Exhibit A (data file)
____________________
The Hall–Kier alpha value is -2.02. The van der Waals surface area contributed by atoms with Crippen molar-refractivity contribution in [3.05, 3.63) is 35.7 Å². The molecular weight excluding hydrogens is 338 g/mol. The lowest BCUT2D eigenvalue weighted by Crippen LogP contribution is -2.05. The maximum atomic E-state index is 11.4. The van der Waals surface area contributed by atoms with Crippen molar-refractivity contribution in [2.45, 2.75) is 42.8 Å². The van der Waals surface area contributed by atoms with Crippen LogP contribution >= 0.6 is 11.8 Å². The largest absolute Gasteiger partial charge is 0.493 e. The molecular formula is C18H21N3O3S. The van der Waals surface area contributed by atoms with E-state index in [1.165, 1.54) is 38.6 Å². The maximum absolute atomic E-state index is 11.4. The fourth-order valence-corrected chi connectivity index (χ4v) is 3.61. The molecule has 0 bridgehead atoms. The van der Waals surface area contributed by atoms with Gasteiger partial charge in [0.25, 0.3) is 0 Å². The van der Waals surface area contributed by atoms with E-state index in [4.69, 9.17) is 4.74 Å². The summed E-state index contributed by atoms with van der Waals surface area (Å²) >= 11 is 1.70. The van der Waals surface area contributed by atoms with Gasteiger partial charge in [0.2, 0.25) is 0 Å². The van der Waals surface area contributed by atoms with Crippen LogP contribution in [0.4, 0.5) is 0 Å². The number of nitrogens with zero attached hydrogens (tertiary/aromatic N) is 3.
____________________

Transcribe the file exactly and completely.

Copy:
The Hall–Kier alpha value is -2.02. The van der Waals surface area contributed by atoms with Crippen molar-refractivity contribution in [3.05, 3.63) is 35.7 Å². The molecular weight excluding hydrogens is 338 g/mol. The lowest BCUT2D eigenvalue weighted by Crippen LogP contribution is -2.05. The maximum atomic E-state index is 11.4. The van der Waals surface area contributed by atoms with Crippen molar-refractivity contribution in [2.45, 2.75) is 42.8 Å². The van der Waals surface area contributed by atoms with Crippen LogP contribution >= 0.6 is 11.8 Å². The largest absolute Gasteiger partial charge is 0.493 e. The molecular formula is C18H21N3O3S. The van der Waals surface area contributed by atoms with E-state index in [1.165, 1.54) is 38.6 Å². The maximum absolute atomic E-state index is 11.4. The fourth-order valence-corrected chi connectivity index (χ4v) is 3.61. The molecule has 0 bridgehead atoms. The van der Waals surface area contributed by atoms with Gasteiger partial charge in [0.25, 0.3) is 0 Å². The van der Waals surface area contributed by atoms with E-state index in [4.69, 9.17) is 4.74 Å². The summed E-state index contributed by atoms with van der Waals surface area (Å²) >= 11 is 1.70. The van der Waals surface area contributed by atoms with Gasteiger partial charge in [0.2, 0.25) is 0 Å². The van der Waals surface area contributed by atoms with Crippen LogP contribution in [0.4, 0.5) is 0 Å². The number of nitrogens with zero attached hydrogens (tertiary/aromatic N) is 3.